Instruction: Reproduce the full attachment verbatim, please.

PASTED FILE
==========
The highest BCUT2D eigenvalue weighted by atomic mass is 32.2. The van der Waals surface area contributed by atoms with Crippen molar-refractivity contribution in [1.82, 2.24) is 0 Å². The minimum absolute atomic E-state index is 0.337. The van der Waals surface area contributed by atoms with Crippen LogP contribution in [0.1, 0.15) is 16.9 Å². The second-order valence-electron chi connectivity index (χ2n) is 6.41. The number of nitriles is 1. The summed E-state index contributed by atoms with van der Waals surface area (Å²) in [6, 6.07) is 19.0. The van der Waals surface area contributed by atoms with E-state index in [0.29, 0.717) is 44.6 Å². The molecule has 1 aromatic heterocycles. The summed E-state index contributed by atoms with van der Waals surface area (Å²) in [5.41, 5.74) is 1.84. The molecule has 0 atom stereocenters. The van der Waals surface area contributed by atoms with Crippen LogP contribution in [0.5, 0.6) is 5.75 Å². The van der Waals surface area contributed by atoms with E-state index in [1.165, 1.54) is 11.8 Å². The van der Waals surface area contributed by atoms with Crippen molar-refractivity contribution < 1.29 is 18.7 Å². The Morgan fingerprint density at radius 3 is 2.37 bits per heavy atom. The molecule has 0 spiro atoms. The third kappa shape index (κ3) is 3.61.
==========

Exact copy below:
The highest BCUT2D eigenvalue weighted by atomic mass is 32.2. The van der Waals surface area contributed by atoms with Crippen molar-refractivity contribution in [1.82, 2.24) is 0 Å². The minimum absolute atomic E-state index is 0.337. The van der Waals surface area contributed by atoms with Crippen LogP contribution in [0.1, 0.15) is 16.9 Å². The second-order valence-electron chi connectivity index (χ2n) is 6.41. The number of nitriles is 1. The summed E-state index contributed by atoms with van der Waals surface area (Å²) in [6, 6.07) is 19.0. The van der Waals surface area contributed by atoms with E-state index in [0.29, 0.717) is 44.6 Å². The molecule has 1 aromatic heterocycles. The summed E-state index contributed by atoms with van der Waals surface area (Å²) in [5.41, 5.74) is 1.84. The molecule has 0 atom stereocenters. The van der Waals surface area contributed by atoms with Crippen LogP contribution in [0.5, 0.6) is 5.75 Å². The van der Waals surface area contributed by atoms with E-state index in [1.165, 1.54) is 11.8 Å². The van der Waals surface area contributed by atoms with Crippen molar-refractivity contribution < 1.29 is 18.7 Å². The Morgan fingerprint density at radius 3 is 2.37 bits per heavy atom. The molecule has 0 spiro atoms. The third kappa shape index (κ3) is 3.61.